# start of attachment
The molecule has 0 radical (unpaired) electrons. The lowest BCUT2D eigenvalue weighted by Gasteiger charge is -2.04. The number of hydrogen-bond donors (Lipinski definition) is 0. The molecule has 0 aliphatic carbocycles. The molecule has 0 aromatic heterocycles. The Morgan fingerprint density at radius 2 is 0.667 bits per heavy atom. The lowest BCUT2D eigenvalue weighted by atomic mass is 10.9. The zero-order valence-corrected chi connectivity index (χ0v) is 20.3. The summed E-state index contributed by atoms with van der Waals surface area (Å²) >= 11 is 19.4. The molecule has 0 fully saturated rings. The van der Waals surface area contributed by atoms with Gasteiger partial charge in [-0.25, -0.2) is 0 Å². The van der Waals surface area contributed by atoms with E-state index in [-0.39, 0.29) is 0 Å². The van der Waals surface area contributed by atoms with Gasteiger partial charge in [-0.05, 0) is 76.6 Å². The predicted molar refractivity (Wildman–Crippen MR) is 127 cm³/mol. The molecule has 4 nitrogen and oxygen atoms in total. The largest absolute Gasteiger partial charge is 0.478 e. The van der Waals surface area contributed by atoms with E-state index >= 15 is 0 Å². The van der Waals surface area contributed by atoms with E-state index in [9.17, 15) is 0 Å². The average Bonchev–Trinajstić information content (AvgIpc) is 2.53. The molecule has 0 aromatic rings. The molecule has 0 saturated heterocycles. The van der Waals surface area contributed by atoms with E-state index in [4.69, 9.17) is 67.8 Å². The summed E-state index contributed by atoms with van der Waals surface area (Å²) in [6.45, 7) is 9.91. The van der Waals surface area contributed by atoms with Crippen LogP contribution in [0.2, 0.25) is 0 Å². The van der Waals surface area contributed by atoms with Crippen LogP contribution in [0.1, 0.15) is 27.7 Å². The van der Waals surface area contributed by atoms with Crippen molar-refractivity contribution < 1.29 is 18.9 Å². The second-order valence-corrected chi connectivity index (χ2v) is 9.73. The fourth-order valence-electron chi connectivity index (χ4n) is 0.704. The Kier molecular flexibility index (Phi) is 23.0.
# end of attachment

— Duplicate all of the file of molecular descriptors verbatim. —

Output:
The molecule has 0 radical (unpaired) electrons. The lowest BCUT2D eigenvalue weighted by Gasteiger charge is -2.04. The number of hydrogen-bond donors (Lipinski definition) is 0. The molecule has 0 aliphatic carbocycles. The molecule has 0 aromatic heterocycles. The Morgan fingerprint density at radius 2 is 0.667 bits per heavy atom. The lowest BCUT2D eigenvalue weighted by atomic mass is 10.9. The zero-order valence-corrected chi connectivity index (χ0v) is 20.3. The summed E-state index contributed by atoms with van der Waals surface area (Å²) >= 11 is 19.4. The molecule has 0 fully saturated rings. The van der Waals surface area contributed by atoms with Gasteiger partial charge in [-0.25, -0.2) is 0 Å². The van der Waals surface area contributed by atoms with E-state index in [-0.39, 0.29) is 0 Å². The van der Waals surface area contributed by atoms with Gasteiger partial charge in [-0.05, 0) is 76.6 Å². The predicted molar refractivity (Wildman–Crippen MR) is 127 cm³/mol. The molecule has 4 nitrogen and oxygen atoms in total. The largest absolute Gasteiger partial charge is 0.478 e. The van der Waals surface area contributed by atoms with E-state index >= 15 is 0 Å². The van der Waals surface area contributed by atoms with E-state index in [9.17, 15) is 0 Å². The average Bonchev–Trinajstić information content (AvgIpc) is 2.53. The molecule has 0 aromatic rings. The molecule has 0 saturated heterocycles. The van der Waals surface area contributed by atoms with E-state index in [4.69, 9.17) is 67.8 Å². The summed E-state index contributed by atoms with van der Waals surface area (Å²) in [6.45, 7) is 9.91. The van der Waals surface area contributed by atoms with Crippen LogP contribution in [0.2, 0.25) is 0 Å². The van der Waals surface area contributed by atoms with Crippen LogP contribution in [0.1, 0.15) is 27.7 Å². The van der Waals surface area contributed by atoms with Crippen molar-refractivity contribution < 1.29 is 18.9 Å². The second-order valence-corrected chi connectivity index (χ2v) is 9.73. The fourth-order valence-electron chi connectivity index (χ4n) is 0.704. The Kier molecular flexibility index (Phi) is 23.0.